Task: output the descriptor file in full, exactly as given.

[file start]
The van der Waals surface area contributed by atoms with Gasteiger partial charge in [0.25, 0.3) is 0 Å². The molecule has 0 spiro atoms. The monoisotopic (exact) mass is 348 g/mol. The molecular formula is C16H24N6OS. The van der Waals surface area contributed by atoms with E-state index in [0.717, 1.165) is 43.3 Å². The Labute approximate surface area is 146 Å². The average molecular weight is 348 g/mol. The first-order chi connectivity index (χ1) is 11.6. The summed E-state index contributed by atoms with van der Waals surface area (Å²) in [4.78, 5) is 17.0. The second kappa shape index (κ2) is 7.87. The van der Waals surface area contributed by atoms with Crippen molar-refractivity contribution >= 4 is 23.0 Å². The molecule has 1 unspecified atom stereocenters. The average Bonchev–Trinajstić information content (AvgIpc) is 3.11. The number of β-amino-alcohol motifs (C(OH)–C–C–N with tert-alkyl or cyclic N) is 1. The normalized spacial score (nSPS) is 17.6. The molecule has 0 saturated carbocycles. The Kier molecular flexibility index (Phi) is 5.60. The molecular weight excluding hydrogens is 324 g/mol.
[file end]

The van der Waals surface area contributed by atoms with Gasteiger partial charge in [0.25, 0.3) is 0 Å². The molecule has 0 spiro atoms. The monoisotopic (exact) mass is 348 g/mol. The molecular formula is C16H24N6OS. The van der Waals surface area contributed by atoms with E-state index in [0.717, 1.165) is 43.3 Å². The Labute approximate surface area is 146 Å². The average molecular weight is 348 g/mol. The first-order chi connectivity index (χ1) is 11.6. The summed E-state index contributed by atoms with van der Waals surface area (Å²) in [4.78, 5) is 17.0. The second kappa shape index (κ2) is 7.87. The van der Waals surface area contributed by atoms with Crippen molar-refractivity contribution >= 4 is 23.0 Å². The molecule has 1 unspecified atom stereocenters. The average Bonchev–Trinajstić information content (AvgIpc) is 3.11. The number of β-amino-alcohol motifs (C(OH)–C–C–N with tert-alkyl or cyclic N) is 1. The normalized spacial score (nSPS) is 17.6. The molecule has 0 saturated carbocycles. The Kier molecular flexibility index (Phi) is 5.60. The molecular weight excluding hydrogens is 324 g/mol.